I am 7 months postop of having a tummy tuck. I am African-American with medium complexion skin. My scar is very dark and raised. Plus i'm seeing a small keloid where my naval is. I wanted to know what can I put on the scar to flatten it and make it lighter? I know everyone's body is different. I've seen some scars that you can barely see! Does Vitamin E oil work and what about silicone strips? Thanks!
Tummy Tuck Scar - Raised and Dark? (photo)
Doctor Answers 10
Tummy tuck scar - raised and dark?
If unsightly scars are still present after approximately a year's time, other things that your surgeon may consider are intralesional steroid injections, laser, or just surgical revision of the scar itself.
Hope that this helps! Best wishes!
Raised Tummy Tuck Scars Can Be Improved
Scar - Raised and Dark
What you have is a hypertrophic scar. All of the usual remedies work some of the time, none work all of the time. Silicone products (sheet or gel) are often effective, are easy to use and do not require visits to your surgeon's office.
Kenalog injections are often considered the gold standard, again not to say that they always work. They usually require 3 visits a couple weeks apart. Some lasers are occasionally effective, and also require repeated treatments.
Try the easy stuff first, and if that fails, discuss options with your surgeon.
Thank you for your question, best wishes.
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Tummy Tuck Scar
Scar massage, silicone sheeting, hydroquinone/retin-A creams and ultimately steroid injections are the most effective in treating raised, pigmented scars. Steroid injections must be used with caution to avoid lightening and widening of the scars.
Consider hydroquinone and silicone tape
Thank you for the question and photo. Kenalog (steroid) injection may be of benefit. This will have to be injected by your plastic surgeon and there is a risk of thinning the skin too much as well as lightening the skin too much. The non-invasive treatment would be hydroquinone cream (bleaching cream) and silicone tape. Discuss this with your plastic surgeon to decide which option you would like to proceed with.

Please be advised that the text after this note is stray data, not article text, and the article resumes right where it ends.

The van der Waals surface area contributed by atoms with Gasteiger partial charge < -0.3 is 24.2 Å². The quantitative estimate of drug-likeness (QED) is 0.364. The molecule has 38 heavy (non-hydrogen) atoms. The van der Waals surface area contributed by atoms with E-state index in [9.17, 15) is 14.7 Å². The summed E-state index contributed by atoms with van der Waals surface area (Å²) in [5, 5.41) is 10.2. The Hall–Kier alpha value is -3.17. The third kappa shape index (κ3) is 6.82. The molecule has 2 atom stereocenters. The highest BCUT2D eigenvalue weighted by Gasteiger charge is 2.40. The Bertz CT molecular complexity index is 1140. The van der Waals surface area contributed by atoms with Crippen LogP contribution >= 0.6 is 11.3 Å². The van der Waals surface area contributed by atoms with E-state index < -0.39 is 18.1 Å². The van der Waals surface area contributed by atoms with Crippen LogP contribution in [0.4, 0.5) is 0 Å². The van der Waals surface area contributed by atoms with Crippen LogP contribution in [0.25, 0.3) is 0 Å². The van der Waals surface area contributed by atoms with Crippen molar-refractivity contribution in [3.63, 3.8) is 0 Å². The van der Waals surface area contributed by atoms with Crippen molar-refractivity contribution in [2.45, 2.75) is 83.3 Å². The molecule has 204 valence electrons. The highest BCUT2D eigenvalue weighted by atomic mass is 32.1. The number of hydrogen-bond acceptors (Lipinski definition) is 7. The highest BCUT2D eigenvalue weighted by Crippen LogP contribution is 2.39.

All the best,
Dr Remus Repta
Tummy Tuck Scar
It does appear that you have thickening of your scar. Silicone dressings are effective over a long duration. Steroid injections could be helpful but I would be very cautious with the use of steroids in relatively young incision and because steroids could cause lightening of your incision.
Improving your scar after a Tummy Tuck
I recommend silicone gel sheets. I feel that this is the only thing medically proven to help improve the appearance of scars. I would also recommend following up with your plastic surgeon to discuss if a steroid injection would help as well.
The scar therapy we recommend to our patients is silicone sheets. You can get it off our web site under after care link. You should do some research on some of the other scar therapy.
Tummy Tuck and Scars
Your scar looks like it is slightly hypertrophic. This typically is raised and hard and dark. Many people will call it a keloid but it is in reality hypertrophic.
Treatment involves steroid injections, silastic sheets, bleaching creams, and lasers. Vitamin E doesn't do much and lasers can be problematic in dark skinner people.
I recommend steroid treatments and silastic sheets for you. The scars will fade with time also. The steroids are repeated about every 6 weeks.
Biodermis.com sells a high quality silastic sheet.
Tummy tuck scars - raised and dark
Silicone sheeting may or may not work but this would be a first step. There are a few lasers that may work. Lastly, steroid injections will flatten the scar but you want someone that is familiar with these types of injections. Bleaching creams can be used for the darkness and if this does not work, some nonablative lasers (lasers that do not remove the top layer of the skin) would be an option.
These answers are for educational purposes and should not be relied upon as a substitute for medical advice you may receive from your physician. If you have a medical emergency, please call 911. These answers do not constitute or initiate a patient/doctor relationship.